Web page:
For long-distance trips to other continents, employees took 14.5 days in the first six months, compared to 11.6 days in 2019. At the same time, the companies avoid short trips as far as possible. According to Airplus, day trips accounted for only seven percent of all business trips in the first half of 2022; in 2019 their share was 17 percent.

Vacation and work at the same time

The trend towards so-called workation is evidently gaining ground. Business and private trips are being combined more and more frequently.

(Photo: obs)

Business class is booked more frequently

It is also noticeable that the companies treat their staff to a little more comfort when travelling. According to Airplus, companies booked business class more frequently in the first half of 2022. This category accounted for 13 percent of service tickets, compared to nine percent in 2019. The proportion of business class tickets has also increased on shorter domestic flights – from five to twelve percent.

The trip on behalf of the employer is made even more comfortable by another development: when flying, it is more often direct. Connections with a change are becoming rarer. For Klein from Amex GBT, this trend also has to do with the growing awareness of many companies for the topic of sustainability. “Sustainable means, among other things, choosing more direct flights,” says the travel expert. Transfer flights could be cheaper. “But taking off and landing twice is not good for the environment. And it’s not good for the employee either.”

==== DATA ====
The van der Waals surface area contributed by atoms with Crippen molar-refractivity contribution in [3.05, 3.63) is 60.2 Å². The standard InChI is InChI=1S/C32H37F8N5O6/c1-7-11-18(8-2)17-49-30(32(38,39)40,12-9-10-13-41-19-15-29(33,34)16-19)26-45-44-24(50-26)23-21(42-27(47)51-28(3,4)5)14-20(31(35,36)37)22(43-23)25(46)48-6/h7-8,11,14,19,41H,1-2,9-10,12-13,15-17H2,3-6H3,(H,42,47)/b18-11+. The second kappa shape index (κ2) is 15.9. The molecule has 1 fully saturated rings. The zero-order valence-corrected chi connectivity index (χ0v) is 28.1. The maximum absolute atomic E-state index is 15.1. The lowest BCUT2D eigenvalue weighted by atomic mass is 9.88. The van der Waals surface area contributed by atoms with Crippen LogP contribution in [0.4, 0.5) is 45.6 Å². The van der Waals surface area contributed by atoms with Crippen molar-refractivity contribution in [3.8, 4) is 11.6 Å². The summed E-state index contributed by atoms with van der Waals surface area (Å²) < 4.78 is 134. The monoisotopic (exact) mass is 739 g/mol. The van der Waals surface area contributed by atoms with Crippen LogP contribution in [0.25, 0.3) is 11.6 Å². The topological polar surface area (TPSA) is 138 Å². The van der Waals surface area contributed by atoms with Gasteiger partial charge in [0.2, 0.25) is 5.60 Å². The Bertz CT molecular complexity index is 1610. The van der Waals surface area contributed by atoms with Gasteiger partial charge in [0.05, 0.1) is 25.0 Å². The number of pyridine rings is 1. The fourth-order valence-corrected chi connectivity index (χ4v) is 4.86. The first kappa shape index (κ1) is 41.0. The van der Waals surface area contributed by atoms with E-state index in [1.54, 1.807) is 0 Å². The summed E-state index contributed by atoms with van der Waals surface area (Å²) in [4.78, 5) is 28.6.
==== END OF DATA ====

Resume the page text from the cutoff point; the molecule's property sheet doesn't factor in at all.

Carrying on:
Amex GBT has therefore further developed its own booking engine accordingly, the price is no longer decisive. “For many years, the internal policy in most companies dictated the cheapest trip. It’s over. The task now is to find the most sustainable trip,” says Klein.

Business and private trips are combined

And another trend is emerging: business trips are more often combined with a private trip. Experts at Airplus suspect that this trend, known in specialist circles as “bleisure travel” – bleisure stands for the combination of “business” and “leisure” – is another explanation for the longer journeys.

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This fits with the findings of the tourism industry. There, the term “workation” makes the rounds, which describes the combination of vacation and work. Thanks to modern communication options, more and more people are occasionally doing their job from their holiday home.

One advantage: the cost of the trip is shared. This should also go down well with companies because business trips are becoming more expensive. “The costs for business trips are increasing – not only for the flight, hotels are also becoming more expensive,” says Klein from Amex GBT and gives examples: “In our study on hotel prices in 2023, for example, we assume a price increase of 7.5 in Frankfurt percent off. In London it is 6.2 percent and in Paris ten percent.”

More: Legroom for everyone? Why there will soon be more space on the plane